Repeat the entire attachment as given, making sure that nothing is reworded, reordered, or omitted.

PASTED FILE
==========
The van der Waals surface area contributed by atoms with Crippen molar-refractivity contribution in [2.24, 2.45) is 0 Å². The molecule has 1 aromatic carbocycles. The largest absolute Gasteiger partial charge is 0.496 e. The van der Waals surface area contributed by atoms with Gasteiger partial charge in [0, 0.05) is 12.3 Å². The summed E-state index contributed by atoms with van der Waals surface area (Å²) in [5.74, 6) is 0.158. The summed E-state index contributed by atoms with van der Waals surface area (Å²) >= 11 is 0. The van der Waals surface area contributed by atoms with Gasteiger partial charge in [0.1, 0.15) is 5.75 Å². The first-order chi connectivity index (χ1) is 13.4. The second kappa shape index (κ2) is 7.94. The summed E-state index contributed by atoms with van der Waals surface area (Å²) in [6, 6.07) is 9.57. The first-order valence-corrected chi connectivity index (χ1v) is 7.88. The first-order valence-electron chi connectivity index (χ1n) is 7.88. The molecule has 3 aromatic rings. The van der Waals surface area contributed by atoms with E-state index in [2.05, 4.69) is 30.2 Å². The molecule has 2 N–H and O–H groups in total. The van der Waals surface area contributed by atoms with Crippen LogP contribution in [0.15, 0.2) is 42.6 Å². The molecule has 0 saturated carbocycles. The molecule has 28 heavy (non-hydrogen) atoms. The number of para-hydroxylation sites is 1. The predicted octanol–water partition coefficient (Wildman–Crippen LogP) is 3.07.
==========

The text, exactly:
The van der Waals surface area contributed by atoms with Crippen molar-refractivity contribution in [2.24, 2.45) is 0 Å². The molecule has 1 aromatic carbocycles. The largest absolute Gasteiger partial charge is 0.496 e. The van der Waals surface area contributed by atoms with Gasteiger partial charge in [0, 0.05) is 12.3 Å². The summed E-state index contributed by atoms with van der Waals surface area (Å²) in [5.74, 6) is 0.158. The summed E-state index contributed by atoms with van der Waals surface area (Å²) >= 11 is 0. The van der Waals surface area contributed by atoms with Gasteiger partial charge in [0.1, 0.15) is 5.75 Å². The first-order chi connectivity index (χ1) is 13.4. The second kappa shape index (κ2) is 7.94. The summed E-state index contributed by atoms with van der Waals surface area (Å²) in [6, 6.07) is 9.57. The first-order valence-corrected chi connectivity index (χ1v) is 7.88. The first-order valence-electron chi connectivity index (χ1n) is 7.88. The molecule has 3 aromatic rings. The van der Waals surface area contributed by atoms with E-state index in [2.05, 4.69) is 30.2 Å². The molecule has 2 N–H and O–H groups in total. The van der Waals surface area contributed by atoms with Crippen LogP contribution in [0.15, 0.2) is 42.6 Å². The molecule has 0 saturated carbocycles. The molecule has 28 heavy (non-hydrogen) atoms. The number of para-hydroxylation sites is 1. The predicted octanol–water partition coefficient (Wildman–Crippen LogP) is 3.07.